Georgette: Sheer and lightweight, dull-finished crêpe fabric named after the early 20th century French dressmaker Georgette de la Plante.
Originally made from silk, Georgette is made with highly twisted yarns. Its characteristic crinkly surface is created by alternating S- and Z-twist yarns in both warp and weft. Georgette is made in solid colors and prints and is used for blouses, dresses, evening gowns, Saris, and trimmings. It is springier and less lustrous than the closely related chiffon.
Mikado: A brand of blended fibers, usually heavier than 100-percent silk. is a weave that typically has a glossy surface and a dull back. The satin weave is characterized by four or more cool fill or weft yarns floating over a warp yarn or vice versa, four warp yarns floating over a single weft yarn. Floats are missed interfacings, where the warp yarn lies on top of the weft in a warp-faced satin and where the weft yarn lies on top of the warp yarns in weft-faced satins. These floats explain the even sheen, as unlike in other weaves, the light reflecting is not scattered as much by the fibres, which have fewer tucks. Satin is usually a warp-faced weaving technique in which warp yarns are "floated" over weft yarns, although there are also weft-faced satins. If a fabric is formed with a satin weave using filament fibres such as silk, nylon, or polyester, the corresponding fabric is termed a satin, although some definitions insist that the fabric be made from silk. If the yarns used are short-staple yarns such as cotton, the fabric formed is considered a sateen.
Organza: Crisp and sheer like chiffon, with a stiffer texture similar, but more flowing than tulle.is a thin, plain weave, sheer fabric traditionally made from silk. Many modern organzas are woven with synthetic filament fibers such as polyester or nylon. Silk organza is woven by a number of mills along the Yangtze River and in the province of Zhejiang in China. A coarser silk organza is woven in the Bangalore area of India. Deluxe silk organzas are woven in France and Italy. Organza is used for bridalwear and eveningwear.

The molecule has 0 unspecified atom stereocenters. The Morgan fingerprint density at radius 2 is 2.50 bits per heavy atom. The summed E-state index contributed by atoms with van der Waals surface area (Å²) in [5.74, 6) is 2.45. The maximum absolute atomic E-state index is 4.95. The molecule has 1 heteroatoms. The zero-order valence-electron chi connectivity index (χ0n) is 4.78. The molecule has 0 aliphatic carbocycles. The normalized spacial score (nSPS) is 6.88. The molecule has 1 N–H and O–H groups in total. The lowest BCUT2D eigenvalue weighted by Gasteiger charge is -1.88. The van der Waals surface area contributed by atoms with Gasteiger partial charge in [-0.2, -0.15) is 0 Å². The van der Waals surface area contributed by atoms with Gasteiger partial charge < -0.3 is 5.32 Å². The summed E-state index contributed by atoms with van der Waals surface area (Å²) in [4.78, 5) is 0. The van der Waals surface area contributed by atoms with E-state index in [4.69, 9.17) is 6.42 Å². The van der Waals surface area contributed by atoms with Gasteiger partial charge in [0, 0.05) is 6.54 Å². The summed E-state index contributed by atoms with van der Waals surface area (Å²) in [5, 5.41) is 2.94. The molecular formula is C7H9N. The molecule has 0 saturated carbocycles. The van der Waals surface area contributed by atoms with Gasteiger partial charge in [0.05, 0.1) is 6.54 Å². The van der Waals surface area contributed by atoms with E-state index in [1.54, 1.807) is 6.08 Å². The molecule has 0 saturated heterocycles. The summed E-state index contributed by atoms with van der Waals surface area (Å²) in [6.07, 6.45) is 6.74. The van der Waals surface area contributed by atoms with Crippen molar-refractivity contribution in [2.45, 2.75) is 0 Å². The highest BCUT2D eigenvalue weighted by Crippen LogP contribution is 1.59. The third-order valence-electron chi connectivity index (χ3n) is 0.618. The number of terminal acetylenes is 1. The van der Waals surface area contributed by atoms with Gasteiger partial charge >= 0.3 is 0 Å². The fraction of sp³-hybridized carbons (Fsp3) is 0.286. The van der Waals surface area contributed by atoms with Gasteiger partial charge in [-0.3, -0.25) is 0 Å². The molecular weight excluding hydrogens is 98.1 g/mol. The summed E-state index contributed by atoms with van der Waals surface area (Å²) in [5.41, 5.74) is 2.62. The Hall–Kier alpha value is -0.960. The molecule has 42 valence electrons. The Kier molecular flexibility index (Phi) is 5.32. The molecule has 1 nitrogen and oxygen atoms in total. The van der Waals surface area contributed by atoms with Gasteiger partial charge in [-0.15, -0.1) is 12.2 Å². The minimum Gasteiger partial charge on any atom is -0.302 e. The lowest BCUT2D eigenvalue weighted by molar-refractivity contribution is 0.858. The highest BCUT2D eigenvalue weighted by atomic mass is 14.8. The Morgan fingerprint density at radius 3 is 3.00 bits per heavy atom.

Satin: heavy and smooth with a high sheen on one side. is a weave that typically has a glossy surface and a dull back. The satin weave is characterized by four or more cool fill or weft yarns floating over warp yarn or vice versa, four warp yarns floating over a single weft yarn. Floats are missed interfacings, where the warp yarn lies on top of the weft in a warp-faced satin and where the weft yarn lies on top of the warp yarns in weft-faced satins. These floats explain the even sheen, as unlike in other weaves, the light reflecting is not scattered as much by the fibres, which have fewer tucks. Satin is usually a warp-faced weaving technique in which warp yarns are "floated" over weft yarns, although there are also weft-faced satins. If a fabric is formed with a satin weave using filament fibres such as silk, nylon, or polyester, the corresponding fabric is termed a satin, although some definitions insist that the fabric be made from silk. If the yarns used are short-staple yarns such as cotton, the fabric formed is considered a sateen.
Shantung: Similar to a raw silk, characterized by its rough/nubby textured. It is a type of silk fabric historically from the province of Shandong. It is similar to Dupioni, but is slightly thinner and less irregular. Shantung is often used for bridal gowns.
Taffeta: Crisp and smooth, smooth, plain woven fabric made from silk or cuprammonium rayons. The word is Persian in origin and means "twisted woven." It is considered to be a "high-end" fabric, suitable for use in ball gowns, wedding dresses, and interiors for curtains or wallcovering. It is also widely used in the manufacture of corsets and corsetry: it yields a more starched-like type of cloth that holds its shape better than many other fabrics. An extremely thin, crisp type of taffeta is called paper taffeta.
There are two distinct types of silk taffeta: yarn-dyed and piece-dyed. Piece-dyed taffeta is often used in linings and is quite soft. Yarn-dyed taffeta is much stiffer and is often used in evening dresses. Shot silk taffeta was one of the most sought-after forms of Byzantine silk, and may have been the fabric known as purpura.
Tulle: Netting is a lightweight, very fine netting, which is often starched. It can be made of various fibres, including silk, nylon, and rayon. Tulle is most commonly used for veils, gowns (particularly wedding gowns), and ballet tutus. Tulle comes in a wide array of colors and it can also easily be dyed to suit the needs of the consumer. It is readily available.